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Jonathan Kellerman's characters are dark, but he's not

Jonathankellerman_2011
Jonathan Kellerman is the author of more than 30 bestselling novels. His popular psychologist Alex Delaware returns in "Mystery," out this week, in which a corpse turns out to be someone he saw at a bar the night before she died. Did her sugar daddy do it?

In Tuesday's L.A. Times, a cheerful Kellerman tells Scott Timberg about the people found in his books:

"I like to create twisted characters," he says with a laugh. "It's just what I do: I'm a psychologist. Ever since I've been a kid I've had a fascination with the darker side of things."

The author, 61, is not a dark guy. Wearing faded jeans and a black mock-turtleneck, he's sitting in a room that includes shelves of books, a painting canvas, a pool table and a view of his ample yard and swimming pool. The life he's made for himself from Southern California's sun-kissed brand of malevolence includes more than 40 million books in print in the U.S. alone and three other published novelists in the family. All that, as well as the vintage guitars he's collected over the years, clearly makes him happy.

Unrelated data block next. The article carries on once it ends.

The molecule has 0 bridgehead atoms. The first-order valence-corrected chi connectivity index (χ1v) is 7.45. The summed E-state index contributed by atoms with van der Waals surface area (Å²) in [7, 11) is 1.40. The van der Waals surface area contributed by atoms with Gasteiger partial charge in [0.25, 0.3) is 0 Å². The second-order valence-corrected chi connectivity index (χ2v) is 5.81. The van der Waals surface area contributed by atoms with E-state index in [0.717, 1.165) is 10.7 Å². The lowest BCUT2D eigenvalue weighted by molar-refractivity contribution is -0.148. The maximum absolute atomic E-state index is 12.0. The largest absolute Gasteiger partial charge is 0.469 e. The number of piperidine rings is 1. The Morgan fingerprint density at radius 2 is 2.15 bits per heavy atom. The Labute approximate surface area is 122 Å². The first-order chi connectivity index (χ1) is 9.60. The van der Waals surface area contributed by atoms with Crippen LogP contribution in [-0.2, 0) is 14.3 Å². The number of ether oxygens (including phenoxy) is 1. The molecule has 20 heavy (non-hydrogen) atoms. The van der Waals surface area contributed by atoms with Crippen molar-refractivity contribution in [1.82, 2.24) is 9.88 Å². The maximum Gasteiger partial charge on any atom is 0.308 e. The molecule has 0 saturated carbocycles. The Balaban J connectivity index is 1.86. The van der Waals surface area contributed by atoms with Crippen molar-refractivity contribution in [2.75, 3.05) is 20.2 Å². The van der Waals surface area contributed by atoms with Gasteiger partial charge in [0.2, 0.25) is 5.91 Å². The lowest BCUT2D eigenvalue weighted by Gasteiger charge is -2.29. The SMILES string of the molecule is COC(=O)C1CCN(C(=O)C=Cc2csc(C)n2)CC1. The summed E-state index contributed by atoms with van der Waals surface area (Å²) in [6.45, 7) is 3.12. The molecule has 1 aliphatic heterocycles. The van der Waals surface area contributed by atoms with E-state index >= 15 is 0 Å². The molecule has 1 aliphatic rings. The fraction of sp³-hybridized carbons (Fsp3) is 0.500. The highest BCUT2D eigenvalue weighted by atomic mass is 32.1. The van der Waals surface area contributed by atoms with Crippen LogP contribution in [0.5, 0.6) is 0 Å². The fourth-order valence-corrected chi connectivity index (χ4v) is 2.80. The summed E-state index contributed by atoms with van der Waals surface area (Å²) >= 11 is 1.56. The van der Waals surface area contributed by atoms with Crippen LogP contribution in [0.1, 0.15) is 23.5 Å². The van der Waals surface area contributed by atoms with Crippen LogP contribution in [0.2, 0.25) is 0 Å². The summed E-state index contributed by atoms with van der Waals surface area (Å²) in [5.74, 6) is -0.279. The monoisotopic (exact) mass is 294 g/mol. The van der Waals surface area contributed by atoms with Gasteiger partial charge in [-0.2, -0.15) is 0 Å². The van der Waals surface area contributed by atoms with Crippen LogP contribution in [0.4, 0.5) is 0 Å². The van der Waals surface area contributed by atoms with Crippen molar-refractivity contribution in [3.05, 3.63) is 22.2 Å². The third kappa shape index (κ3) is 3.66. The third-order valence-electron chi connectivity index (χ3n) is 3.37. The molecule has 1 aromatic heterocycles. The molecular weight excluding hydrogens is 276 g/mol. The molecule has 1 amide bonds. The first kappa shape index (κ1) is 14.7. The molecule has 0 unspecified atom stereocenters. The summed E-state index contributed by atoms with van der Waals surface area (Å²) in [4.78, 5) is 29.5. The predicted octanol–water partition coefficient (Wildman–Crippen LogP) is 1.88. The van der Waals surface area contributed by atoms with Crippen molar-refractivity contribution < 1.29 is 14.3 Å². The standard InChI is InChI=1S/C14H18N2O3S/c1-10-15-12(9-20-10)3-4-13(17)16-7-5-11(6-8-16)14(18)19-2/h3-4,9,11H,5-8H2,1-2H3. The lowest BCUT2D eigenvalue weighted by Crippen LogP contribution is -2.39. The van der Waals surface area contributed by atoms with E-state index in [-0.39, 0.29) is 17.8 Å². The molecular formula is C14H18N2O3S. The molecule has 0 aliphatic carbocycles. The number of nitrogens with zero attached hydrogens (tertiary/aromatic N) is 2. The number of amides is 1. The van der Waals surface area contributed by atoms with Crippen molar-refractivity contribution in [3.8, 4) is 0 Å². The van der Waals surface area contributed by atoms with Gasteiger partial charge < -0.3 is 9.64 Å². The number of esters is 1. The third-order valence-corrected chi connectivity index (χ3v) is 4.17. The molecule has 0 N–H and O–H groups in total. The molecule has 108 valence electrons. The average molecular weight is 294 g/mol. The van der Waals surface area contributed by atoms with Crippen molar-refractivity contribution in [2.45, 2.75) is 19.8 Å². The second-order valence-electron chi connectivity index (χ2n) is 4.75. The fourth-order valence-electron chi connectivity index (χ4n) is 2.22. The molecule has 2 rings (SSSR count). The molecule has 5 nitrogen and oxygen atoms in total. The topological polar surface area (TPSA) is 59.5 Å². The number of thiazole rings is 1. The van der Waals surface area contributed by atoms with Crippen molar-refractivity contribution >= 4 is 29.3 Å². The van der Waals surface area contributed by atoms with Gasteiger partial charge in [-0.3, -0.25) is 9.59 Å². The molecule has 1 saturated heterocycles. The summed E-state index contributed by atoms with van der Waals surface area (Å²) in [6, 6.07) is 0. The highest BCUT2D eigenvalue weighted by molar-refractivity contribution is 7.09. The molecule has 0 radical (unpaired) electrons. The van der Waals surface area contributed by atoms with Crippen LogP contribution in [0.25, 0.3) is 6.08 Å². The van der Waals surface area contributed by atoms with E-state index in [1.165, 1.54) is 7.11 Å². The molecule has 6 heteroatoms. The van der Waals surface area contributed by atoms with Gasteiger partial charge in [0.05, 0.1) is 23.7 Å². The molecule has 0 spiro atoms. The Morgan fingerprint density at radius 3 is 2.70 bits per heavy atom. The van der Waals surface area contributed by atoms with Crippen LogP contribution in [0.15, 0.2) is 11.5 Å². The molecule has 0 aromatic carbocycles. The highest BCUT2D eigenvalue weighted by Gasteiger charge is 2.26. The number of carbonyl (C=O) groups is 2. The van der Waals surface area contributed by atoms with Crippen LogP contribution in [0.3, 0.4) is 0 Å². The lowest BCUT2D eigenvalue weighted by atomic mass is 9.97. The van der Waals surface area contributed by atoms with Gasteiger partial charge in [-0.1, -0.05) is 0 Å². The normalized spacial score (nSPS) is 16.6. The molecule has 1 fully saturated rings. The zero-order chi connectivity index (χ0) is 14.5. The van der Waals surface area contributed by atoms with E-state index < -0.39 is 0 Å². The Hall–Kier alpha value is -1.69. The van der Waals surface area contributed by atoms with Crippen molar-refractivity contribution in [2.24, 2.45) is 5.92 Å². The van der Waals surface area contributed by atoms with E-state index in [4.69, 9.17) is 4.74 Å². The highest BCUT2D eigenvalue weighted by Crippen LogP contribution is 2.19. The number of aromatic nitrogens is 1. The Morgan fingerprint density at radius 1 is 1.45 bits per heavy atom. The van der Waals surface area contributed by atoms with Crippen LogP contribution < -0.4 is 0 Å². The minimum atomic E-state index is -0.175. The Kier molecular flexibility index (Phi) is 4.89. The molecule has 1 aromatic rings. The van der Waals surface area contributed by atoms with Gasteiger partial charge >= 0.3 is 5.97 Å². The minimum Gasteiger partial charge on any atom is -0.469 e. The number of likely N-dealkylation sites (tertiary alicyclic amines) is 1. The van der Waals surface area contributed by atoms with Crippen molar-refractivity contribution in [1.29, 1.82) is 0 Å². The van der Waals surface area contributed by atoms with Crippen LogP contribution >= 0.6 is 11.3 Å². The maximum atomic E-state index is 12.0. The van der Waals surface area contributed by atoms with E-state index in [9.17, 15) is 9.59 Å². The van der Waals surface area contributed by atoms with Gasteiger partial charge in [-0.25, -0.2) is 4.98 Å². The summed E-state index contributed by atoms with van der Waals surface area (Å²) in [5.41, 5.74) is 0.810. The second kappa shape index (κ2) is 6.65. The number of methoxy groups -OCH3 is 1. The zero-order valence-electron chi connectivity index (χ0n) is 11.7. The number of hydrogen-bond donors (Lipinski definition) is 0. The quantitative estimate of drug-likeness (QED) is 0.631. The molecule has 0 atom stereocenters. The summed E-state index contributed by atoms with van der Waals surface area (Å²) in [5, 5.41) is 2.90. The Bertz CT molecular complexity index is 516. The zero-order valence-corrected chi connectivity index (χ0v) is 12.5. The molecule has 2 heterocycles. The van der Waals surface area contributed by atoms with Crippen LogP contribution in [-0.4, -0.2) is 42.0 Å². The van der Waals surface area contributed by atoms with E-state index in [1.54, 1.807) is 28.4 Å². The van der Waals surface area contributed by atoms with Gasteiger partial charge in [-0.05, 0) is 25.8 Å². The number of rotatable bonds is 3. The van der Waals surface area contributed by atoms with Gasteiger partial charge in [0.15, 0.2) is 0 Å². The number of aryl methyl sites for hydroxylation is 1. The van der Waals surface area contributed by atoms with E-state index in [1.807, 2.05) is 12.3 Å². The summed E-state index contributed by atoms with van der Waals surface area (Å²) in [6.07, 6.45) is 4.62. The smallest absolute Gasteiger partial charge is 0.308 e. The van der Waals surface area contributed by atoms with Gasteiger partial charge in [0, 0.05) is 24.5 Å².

Kellerman's very good at writing bestsellers, but his publisher isn't quite so hot at book trailers. See his -- almost a textbook case of how book trailers can go wrong -- after the jump

Seems like springing for the guy who does the creepy movie trailer voiceover was probably not such a good idea.

-- Carolyn Kellogg

Photo: Jonathan Kellerman at his home, March 18. Credit: Francine Orr / Los Angeles Times

 
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Kellerman is great. You're right about that voice-over though. It sounds like Jim Carey playing a joke.

What is up with trailers of books anyway? It just seems strange. It's a book, not a movie. I don't think I have ever seen one that made me want to read the book. And certainly this one makes me think I can skip this one. The trailer gives it all the appeal of a tabloid paper at the supermarket. And I've read a number of his, his wife's, and his son's books.


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